Reminiscence Books to Help People with Alzheimer’s

Reminiscence books and therapy have been used to help treat people with Alzheimer’s disease and dementia, resulting in a more balanced mindset by restoring a sense of self and identity.Reminiscence Books to Help People with Alzheimer's

Author Judi Parkinson explores how reminiscence books may help people with Alzheimer’s.

How Reminiscence Books Affect Alzheimer’s

We love to reminisce. Reminiscing can trigger a variety of emotions that may lead to other memories, and for people in the mid to late stages of Alzheimer’s, this self-endorsement may be weakened or lost due to the disease’s effect on memory and the ability to verbally express thoughts. To bridge this gap, I create non-verbal communication tools.

While there is a place for images with text and comments to be used as Alzheimer’s activity resources, I prefer to keep this series non-verbal, so that the story in an image, or sequence of images, is left open for interpretation. When there are no restrictions imposed by text and title, than the possibilities of interpretation or recollection of an associated past can be experienced. It’s similar to the experience of viewing a  work of art, for instance. We may have a different interpretation to that of our companions or even the artist’s intent.

Even if a person in care is not able to communicate verbally, there is the opportunity to acknowledge interaction through paralinguistics, like a sigh or smile, or touching a page. Caregivers are then able to reinforce this non-verbal interaction with a tap or nod etc.

While working in a dementia unit, I observed residents with Alzheimer’s flicking through magazines without pausing for engagement. The pages were often visually busy, crammed with distracting advertisements and printed on glossy, reflecting paper. Images in television programs were presented too fast and noisy advertisements interrupted any suitable show, and movies were usually too long with complex storylines. So, I was soon visualizing those media within a new context.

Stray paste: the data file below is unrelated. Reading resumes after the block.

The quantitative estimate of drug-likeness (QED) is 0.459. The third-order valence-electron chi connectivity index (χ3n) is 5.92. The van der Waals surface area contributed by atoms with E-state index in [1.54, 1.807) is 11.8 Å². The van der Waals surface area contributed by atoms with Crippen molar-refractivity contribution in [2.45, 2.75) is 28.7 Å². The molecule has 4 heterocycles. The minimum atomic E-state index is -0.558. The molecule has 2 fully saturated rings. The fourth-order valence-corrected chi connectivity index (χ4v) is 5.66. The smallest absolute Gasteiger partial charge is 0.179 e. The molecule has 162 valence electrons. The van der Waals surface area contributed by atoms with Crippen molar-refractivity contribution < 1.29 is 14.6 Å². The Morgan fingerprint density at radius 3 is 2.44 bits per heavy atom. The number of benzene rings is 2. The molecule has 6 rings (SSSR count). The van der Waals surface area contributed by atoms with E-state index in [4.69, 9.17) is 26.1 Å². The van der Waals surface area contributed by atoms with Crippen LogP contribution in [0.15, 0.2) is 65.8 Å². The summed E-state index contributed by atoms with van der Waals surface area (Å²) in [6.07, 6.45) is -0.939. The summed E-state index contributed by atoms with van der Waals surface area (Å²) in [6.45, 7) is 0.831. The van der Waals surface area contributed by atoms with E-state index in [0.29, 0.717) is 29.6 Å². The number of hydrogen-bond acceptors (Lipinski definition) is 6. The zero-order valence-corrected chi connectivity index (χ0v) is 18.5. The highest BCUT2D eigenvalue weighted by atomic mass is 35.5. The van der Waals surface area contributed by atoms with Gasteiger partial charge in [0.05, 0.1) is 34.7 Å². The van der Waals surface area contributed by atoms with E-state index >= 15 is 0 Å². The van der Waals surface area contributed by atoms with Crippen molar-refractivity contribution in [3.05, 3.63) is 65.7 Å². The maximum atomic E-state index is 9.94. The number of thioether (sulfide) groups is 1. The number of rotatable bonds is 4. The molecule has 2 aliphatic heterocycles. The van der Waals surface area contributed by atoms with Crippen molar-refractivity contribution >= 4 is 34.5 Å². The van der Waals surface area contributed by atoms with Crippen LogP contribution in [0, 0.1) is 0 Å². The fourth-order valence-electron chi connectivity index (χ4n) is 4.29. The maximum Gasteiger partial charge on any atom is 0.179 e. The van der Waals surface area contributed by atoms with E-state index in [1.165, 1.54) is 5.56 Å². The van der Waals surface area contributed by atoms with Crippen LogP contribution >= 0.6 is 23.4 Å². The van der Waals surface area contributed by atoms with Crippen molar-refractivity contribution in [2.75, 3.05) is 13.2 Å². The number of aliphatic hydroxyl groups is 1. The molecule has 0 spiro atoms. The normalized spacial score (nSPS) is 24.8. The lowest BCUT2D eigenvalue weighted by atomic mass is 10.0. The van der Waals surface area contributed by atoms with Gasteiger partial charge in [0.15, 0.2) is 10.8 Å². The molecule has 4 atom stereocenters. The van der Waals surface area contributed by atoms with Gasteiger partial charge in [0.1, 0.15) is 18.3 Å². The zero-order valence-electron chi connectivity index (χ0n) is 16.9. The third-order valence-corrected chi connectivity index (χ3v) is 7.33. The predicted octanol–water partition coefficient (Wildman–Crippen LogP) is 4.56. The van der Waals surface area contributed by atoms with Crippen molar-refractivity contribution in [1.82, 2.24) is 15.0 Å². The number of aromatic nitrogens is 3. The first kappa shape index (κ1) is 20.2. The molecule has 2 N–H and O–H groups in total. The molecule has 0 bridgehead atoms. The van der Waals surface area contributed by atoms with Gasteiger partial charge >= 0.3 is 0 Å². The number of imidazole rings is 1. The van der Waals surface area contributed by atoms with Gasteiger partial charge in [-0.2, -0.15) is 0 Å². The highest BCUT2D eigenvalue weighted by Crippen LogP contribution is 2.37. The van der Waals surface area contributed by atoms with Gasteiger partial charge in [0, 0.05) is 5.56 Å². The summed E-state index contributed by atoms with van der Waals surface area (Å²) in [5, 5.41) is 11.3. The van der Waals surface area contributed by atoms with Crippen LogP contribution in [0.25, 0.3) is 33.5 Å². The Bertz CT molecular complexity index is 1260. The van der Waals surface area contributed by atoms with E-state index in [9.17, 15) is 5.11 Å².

Reminiscence Books Facilitate Communication in People with Alzheimer’s

I often noticed when conducting art and craft activities with people with Alzheimer’s, that their ability to automatically carry out a learned procedure, such as color mixing and painting for former artists, was strong. Procedural memory is the ability to do a task automatically and is usually the longest remaining memory system for the person with Alzheimer’s.

Including images of procedures in my work allows possible access to other memory systems. For example, in the book “Cupcakes and Tea Parties,” the procedure for mixing cakes may be stored in procedural memory as a learned activity; it may also be an autobiographical memory such as one’s own birthday party, or stored in episodic memory as a special event, perhaps baking for a fair or bake sale table.

The images in these books can elicit a powerful response in someone with Alzheimer’s.

Once, I sat in an activities room and observed a therapist sharing the book with a lady diagnosed with mid-late stage probable Alzheimer’s. She was able to turn the pages herself and viewed each of the step-by-step sewing images with great interest. When she turned the page and saw the little girl opening the box containing the finished dress she raised her hands to her cheeks in delight. She began talking about the Christmas eve she had stayed up most of the night sewing an outfit for her little son. She said that the look on his face had made it all worthwhile. I was overwhelmed by her obvious response to the photographs and her pleasure in retelling the story.

Using Reminiscence Books

Each reminiscence book is a communication tool, a third party in the social experience. Replacing closed comments such as, “The girl has her hair curling in rags,” with, “Does this picture have a story?” allows the viewer to see their own personal story in the image. I suggest asking this if a loved one with Alzheimer’s is engaged with a particular image, not at every page. To encourage communication, a caregiver can feel free to share a short personal story relevant to an image.